BEIJING (AP) — China's government tightened control over popular instant messaging services Thursday after telling South Korea that access to some foreign services was blocked because they were used to exchange terrorism-related information.
The government announced that only established media companies will be allowed to release political and social news. That would curtail the growing use of instant messaging services by journalists and scholars to distribute independent news reports and commentary.
The ruling Communist Party has repeatedly tightened controls over microblogs and other social media that give Chinese a rare platform to express themselves to a large audience in a country where all traditional media are state-controlled.
China informed South Korea it has blocked access to two mobile messaging services, Kakao Talk and Line, which it said were used to exchange terrorism-related information, according to a South Korean official who asked not to be named because he was not authorized to speak on the matter.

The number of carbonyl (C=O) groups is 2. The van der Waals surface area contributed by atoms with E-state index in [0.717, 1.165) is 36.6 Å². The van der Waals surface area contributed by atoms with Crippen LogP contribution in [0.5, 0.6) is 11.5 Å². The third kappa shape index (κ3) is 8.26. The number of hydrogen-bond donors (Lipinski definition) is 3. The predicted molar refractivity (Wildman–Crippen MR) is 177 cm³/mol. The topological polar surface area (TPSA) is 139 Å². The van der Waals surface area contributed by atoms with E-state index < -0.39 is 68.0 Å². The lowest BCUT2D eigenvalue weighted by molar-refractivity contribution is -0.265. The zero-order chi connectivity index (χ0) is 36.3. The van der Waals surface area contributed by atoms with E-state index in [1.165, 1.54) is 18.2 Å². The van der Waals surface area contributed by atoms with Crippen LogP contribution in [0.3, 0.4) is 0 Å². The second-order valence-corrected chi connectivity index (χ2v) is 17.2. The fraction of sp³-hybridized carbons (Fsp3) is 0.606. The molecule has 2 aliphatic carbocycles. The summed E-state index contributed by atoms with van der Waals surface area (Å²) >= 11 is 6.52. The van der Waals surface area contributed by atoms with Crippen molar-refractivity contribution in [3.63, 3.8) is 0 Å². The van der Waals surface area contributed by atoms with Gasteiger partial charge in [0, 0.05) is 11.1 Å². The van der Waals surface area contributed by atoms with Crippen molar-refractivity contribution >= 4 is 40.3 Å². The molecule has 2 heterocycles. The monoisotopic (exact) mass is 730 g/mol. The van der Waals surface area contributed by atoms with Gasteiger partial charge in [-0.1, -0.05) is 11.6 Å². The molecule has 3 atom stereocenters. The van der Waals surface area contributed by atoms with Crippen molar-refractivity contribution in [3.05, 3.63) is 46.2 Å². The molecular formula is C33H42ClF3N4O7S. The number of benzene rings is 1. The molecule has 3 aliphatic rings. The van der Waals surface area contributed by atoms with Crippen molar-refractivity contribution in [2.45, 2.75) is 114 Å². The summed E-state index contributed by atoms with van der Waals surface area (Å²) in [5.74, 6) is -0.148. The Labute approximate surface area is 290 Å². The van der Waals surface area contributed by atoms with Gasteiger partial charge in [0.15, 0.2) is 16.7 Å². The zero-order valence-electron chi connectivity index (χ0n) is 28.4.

China's government is on edge about security following a series of deadly attacks that authorities blame on Islamic radicals seeking independence for the country's northwestern region of Xinjiang.
Beijing says it has confirmed terrorism-related information circulated through Kakao Talk and Line, the South Korean official said. It was not clear how Beijing had access to messages between users of the two services, which are private and seen only by the participants.
Chinese authorities gave no information about which terrorists might use the message services, the official said. He declined to give more details.
In May, the government launched a one-month crackdown on instant messaging services to stop what it called the "infiltration of hostile forces." Authorities said it targeted people spreading rumors and information about violence, terrorism or pornography.
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